Pilerats End Of Year Wrap: The 50 Best Albums of 2017
From Alex Lahey to The XX, here are the 50 albums which impacted us the most in 2017.
2017 has been a big year for music, especially on the album front. We got long-awaited returns from some of music's most well-adored (Gorillaz's long-winded Humanz, Kendrick Lamar's politically charged DAMN., LCD Soundsystem's triumphant victory lap American Dream, and Phoenix's romantic Ti Amo among them), while some of Australia's internationally emerging names proved their worth with new albums of their own (look no further than Cub Sport's BATS, Gordi's Reservoir, Kilter's Through The Distortion, or KLLO's Backwater, for starters). However, amongst the countless albums we've listened to this year, these 50 are the ones which stuck with us the most.
You'll also notice that we've chosen to leave our list in alphabetical order, abstaining from the traditional, numbered album lists in favour of one which treats all listed albums equally. Primarily, this is because albums are often years in the making, with musicians compiling every emotion and private, touching story they have to create incredibly personal records. To gather these incredibly personal pieces of art in a strict, numbered order seems a little unjust and dismissive, especially when attempting to compare small, independent artists with those backed by multi-million-dollar record labels and management companies. So, here are 50 albums we've come back to the most this year, in alphabetical order, starting with the incredible debut album from Melbourne's Alex Lahey – I Love You Like A Brother.
Alex Lahey - I Love You Like A Brother
Released in October, the charging debut album from Melbourne's Alex Lahey took the young alt-rock musician from an Australian triple j favourite to an international show-seller, and we wouldn't have it any other way.
Ali Barter - A Suitable Girl
Ali Barter's impressive debut album A Suitable Girl placed her on a pedestal within the Australian music scene, with the Melbourne musician's incredibly personal first record leaving its mark with its festival-friendly indie-rock feel.
Image by Aaron Webber.
Bonobo - Migration
The returning album from Los Angeles' Simon Green is a dazzling display of the calm, yet beautiful side of electronica, enlisting guests including our own Nick Murphy for the occasion.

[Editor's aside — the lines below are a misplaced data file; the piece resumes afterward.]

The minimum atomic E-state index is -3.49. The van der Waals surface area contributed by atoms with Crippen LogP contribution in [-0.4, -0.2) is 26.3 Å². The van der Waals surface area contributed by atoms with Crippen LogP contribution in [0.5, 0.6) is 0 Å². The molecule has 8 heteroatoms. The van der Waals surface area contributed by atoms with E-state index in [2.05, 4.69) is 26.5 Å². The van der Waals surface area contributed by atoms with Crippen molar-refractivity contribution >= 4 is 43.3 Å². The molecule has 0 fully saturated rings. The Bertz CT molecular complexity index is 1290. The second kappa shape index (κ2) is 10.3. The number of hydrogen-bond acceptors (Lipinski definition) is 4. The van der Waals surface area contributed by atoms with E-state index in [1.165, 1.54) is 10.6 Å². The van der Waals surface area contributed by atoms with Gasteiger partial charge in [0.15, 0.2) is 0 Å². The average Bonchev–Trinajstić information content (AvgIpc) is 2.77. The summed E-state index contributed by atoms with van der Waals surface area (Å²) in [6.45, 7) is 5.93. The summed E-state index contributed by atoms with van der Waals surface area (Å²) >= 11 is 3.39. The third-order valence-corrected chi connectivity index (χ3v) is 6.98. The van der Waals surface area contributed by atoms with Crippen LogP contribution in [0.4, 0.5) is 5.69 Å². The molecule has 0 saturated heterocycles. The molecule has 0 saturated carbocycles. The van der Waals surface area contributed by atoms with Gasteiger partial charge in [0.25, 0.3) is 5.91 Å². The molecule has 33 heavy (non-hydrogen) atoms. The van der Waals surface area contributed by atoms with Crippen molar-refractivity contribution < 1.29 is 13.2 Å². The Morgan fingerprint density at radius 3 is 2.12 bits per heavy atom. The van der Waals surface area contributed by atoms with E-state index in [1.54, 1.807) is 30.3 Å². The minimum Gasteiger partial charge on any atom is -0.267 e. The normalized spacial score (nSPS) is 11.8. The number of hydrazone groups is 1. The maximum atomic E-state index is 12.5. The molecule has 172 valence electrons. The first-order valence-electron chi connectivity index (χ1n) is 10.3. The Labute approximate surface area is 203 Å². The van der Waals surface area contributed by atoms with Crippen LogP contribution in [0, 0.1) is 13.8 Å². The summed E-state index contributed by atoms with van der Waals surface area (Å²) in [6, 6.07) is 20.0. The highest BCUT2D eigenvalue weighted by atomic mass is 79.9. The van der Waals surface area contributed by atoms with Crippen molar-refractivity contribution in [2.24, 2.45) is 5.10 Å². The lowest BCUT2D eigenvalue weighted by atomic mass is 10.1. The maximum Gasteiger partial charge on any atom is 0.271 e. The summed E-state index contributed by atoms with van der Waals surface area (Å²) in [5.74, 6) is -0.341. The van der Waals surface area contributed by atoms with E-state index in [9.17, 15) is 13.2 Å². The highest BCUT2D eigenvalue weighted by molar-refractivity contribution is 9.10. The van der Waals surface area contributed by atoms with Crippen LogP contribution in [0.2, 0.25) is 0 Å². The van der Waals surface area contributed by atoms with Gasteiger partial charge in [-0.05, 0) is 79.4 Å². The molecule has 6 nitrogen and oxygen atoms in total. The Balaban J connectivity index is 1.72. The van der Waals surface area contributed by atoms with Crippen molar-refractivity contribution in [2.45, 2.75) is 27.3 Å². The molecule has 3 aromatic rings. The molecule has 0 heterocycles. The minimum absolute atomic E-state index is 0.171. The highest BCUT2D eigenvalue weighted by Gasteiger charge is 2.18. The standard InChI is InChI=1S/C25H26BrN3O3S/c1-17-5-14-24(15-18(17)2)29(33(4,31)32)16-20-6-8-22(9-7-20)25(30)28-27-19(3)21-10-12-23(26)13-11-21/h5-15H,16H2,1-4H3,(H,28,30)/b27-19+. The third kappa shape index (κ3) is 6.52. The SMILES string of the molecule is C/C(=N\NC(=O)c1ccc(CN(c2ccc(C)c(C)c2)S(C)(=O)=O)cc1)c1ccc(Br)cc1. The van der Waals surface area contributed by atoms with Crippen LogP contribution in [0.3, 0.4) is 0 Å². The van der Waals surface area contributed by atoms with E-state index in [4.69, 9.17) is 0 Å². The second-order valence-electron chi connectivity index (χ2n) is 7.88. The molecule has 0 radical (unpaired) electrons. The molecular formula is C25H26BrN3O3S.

Cashmere Cat - 9
Now one of pop music's most leaned-upon producers, the debut album from Norway's Cashmere Cat took more of a pop edge than many were expecting, but with special guest features from Ariana Grande, MØ, The Weeknd and others, I don't think many people were complaining.
Charlotte Gainsbourg - Rest
Sung primarily in French, Rest, the fifth album by French musician and actress Charlotte Gainsbourg, is an intimate display of euro-disco and pop, which grows a touch more special when you mention that the album was co-produced by SebastiAn and Daft Punk's Guy-Manuel de Homem-Christo.
Charli XCX - Number 1 Angel
Although marketed as a mixtape, Number 1 Angel saw British singer-songwriter Charli XCX break free of her radio-friendly pop shackles with an inventive and experimental release with guest features from Cupcakke, SOPHIE, MØ and more.
Cub Sport - BATS
Following up 2016's incredible debut This Is Our Vice, the second album from Brisbane outfit Cub Sport is a personal journey through the highs and lows of finding yourself and more specifically, the journey of the group's Tim Nelson and Sam Netterfield leading to their engagement this year.
Image via Facebook/Dave Byrne.
Cut Copy - Haiku From Zero
After taking more of a club-house turn with their Free Your Mind record in 2014, Haiku From Zero is the closest thing we've gotten to the 2008 In Ghost Colours era of Cut Copy and because of that alone, it's already a great album. Think funky basslines, disco melodies and their well-known, catchy vocals.
Drake - More Life